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Natural Language & Linguistic Theory

, Volume 24, Issue 1, pp 57–111 | Cite as

Resumption in Relative Clauses*

  • Theodora Alexopoulou
Article

Abstract

The paper focuses on resumption in Greek relative clauses. It is argued that resumption arises on two occasions (i) as a last resort strategy when identification of φ-features of non-arguments fails; (ii) in the absence of a syntactic feature on C trigerring Agree/Move. In the first case obligatory resumption is restricted to non-argument positions and is sensitive to islands. This is the case of Greek null operator restrictive relatives. In particular, it is argued that identification requirements are grammaticised on Greek C (pu), which is endowed with φ-features. Failure of Agree of the φ-features of pu leads to resumption in non-argument positions. In questions and operator restrictive relatives identification requirements are straightforwardly satisfied by the presence of an overt operator; resumption therefore is never obligatory in these structures. In the second case, where resumption is the consequence of absence of a syntactic relation (agree/move) between C and the relativised site, resumption is obligatory in argument and non-argument positions (modulo the highest subject restriction) and insensitive to islands. Greek non-restrictive relatives and Semitic restrictive relatives exemplify this case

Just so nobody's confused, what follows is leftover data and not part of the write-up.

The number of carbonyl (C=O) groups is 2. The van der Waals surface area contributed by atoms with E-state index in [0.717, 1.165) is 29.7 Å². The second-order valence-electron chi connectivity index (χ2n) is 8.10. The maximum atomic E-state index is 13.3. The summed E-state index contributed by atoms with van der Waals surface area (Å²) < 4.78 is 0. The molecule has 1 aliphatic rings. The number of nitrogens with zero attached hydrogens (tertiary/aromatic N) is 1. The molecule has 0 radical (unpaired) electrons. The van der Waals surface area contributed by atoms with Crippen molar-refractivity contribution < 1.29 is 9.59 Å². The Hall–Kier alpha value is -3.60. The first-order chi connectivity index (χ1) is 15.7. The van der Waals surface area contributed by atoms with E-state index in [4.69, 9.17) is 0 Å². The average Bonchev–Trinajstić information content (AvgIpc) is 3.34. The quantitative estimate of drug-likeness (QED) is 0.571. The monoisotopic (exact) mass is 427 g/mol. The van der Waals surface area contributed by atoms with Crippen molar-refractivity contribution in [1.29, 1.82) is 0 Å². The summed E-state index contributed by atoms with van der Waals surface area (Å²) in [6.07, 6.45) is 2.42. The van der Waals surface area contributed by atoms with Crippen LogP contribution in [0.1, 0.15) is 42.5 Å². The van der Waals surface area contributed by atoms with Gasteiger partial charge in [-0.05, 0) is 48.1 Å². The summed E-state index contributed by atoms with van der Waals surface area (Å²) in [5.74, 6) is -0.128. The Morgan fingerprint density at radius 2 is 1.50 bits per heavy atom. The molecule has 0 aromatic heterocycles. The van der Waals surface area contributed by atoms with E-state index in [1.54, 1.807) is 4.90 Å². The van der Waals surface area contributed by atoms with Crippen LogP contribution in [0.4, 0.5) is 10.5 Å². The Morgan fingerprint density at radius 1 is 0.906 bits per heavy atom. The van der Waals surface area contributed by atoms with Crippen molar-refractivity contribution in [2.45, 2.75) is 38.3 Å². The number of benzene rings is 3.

Keywords

Artificial Intelligence Relative Clause Identification Requirement Syntactic Feature Relativised Site 
These keywords were added by machine and not by the authors. This process is experimental and the keywords may be updated as the learning algorithm improves.

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Copyright information

© Springer 2006

Authors and Affiliations

  1. 1.Department of LinguisticsUniversity of CambridgeCambridgeUK

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